The reason is simple – you need not borrow compassion from others. You are born with that.


You have that element of compassion, but it is hidden, or suppressed with the layers of selfishness, layers of hate, and mistrust, and confusion and so on. So we have to remove those layers and then we can enlarge the circle of compassion. So our compassion should not remain confined to our children, or our husband or wife, siblings, etc. It should go beyond that. Compassion means the feeling for suffering of others, of unknown people, as though it is your own feeling, with a desire and drive to change that situation of suffering.


So you are not showing mercy and neither is it an obligation to anyone, because it is your own suffering, and that will get rid of your ego – that you have done something great for others. There is no ‘others’ if you connect with compassion!


So that is the easiest and the most powerful way to save humanity from stress, alienation, anxiety, all kinds of confusion, which we are living with, especially the young generation. The young generation should be the leader and should be the driver of this globalization of compassion movement. If they start practicing compassion among each other – among friends, and relatives, and unknown people in university campuses – then it would be the beginning of globalizing compassion.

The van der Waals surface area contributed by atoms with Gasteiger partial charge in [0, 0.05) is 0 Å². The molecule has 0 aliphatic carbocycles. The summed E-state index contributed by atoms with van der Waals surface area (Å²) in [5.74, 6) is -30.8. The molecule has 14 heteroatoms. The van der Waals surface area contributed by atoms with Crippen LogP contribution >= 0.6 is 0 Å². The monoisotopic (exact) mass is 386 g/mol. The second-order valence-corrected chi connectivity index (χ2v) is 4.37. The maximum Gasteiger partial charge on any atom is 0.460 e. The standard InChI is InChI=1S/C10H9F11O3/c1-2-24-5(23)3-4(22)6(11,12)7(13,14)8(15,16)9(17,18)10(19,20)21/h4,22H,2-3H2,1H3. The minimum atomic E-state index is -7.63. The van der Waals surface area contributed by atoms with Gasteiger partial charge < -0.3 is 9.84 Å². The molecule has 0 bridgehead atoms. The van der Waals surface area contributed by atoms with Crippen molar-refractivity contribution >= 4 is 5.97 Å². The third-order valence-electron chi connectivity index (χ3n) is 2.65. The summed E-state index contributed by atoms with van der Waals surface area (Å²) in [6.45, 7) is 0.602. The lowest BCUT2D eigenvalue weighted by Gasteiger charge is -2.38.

T5E: I think this brings us to our final question, which is your 100 million for a 100 million campaign. You are specifically also targeting the youth, so do you feel scared that in some sense it might be restricted to social media activism? Because a lot of people in our generation are very content just by changing their profile picture, and putting a hashtag, rather than going out to protest in the streets, and petitioning for real change?


This is a very intelligent question. All questions were intelligent (laughs)!


So there are two things. One is that the power of youth that involves infinite energy, aspirations, dreams, enthusiasm, excitement, courage to take risks – these qualities of young people have to be not only acknowledged, but respected by the society. Millions of young people in the world who are in a better off situation – like you, like IITians – all of you are much better off than hundreds of millions of other young people of their age.


So I am here to show you the mirror that you are full of power – you are the change, the champion, the hero, the leader. You just have to acknowledge it.


Hundreds of millions of young people are willing to take up challenges for the betterment of humanity, to do something good, to prove themselves. Sometimes they are not able to prove themselves within their families, in their classrooms – some can, some cannot. But all of them have the desire to prove themselves. I am trying to give a purpose and a platform to a hundred million young people to take the charge. Because no voice can be more compelling, no voice can be more powerful for young people than the voice of other young people.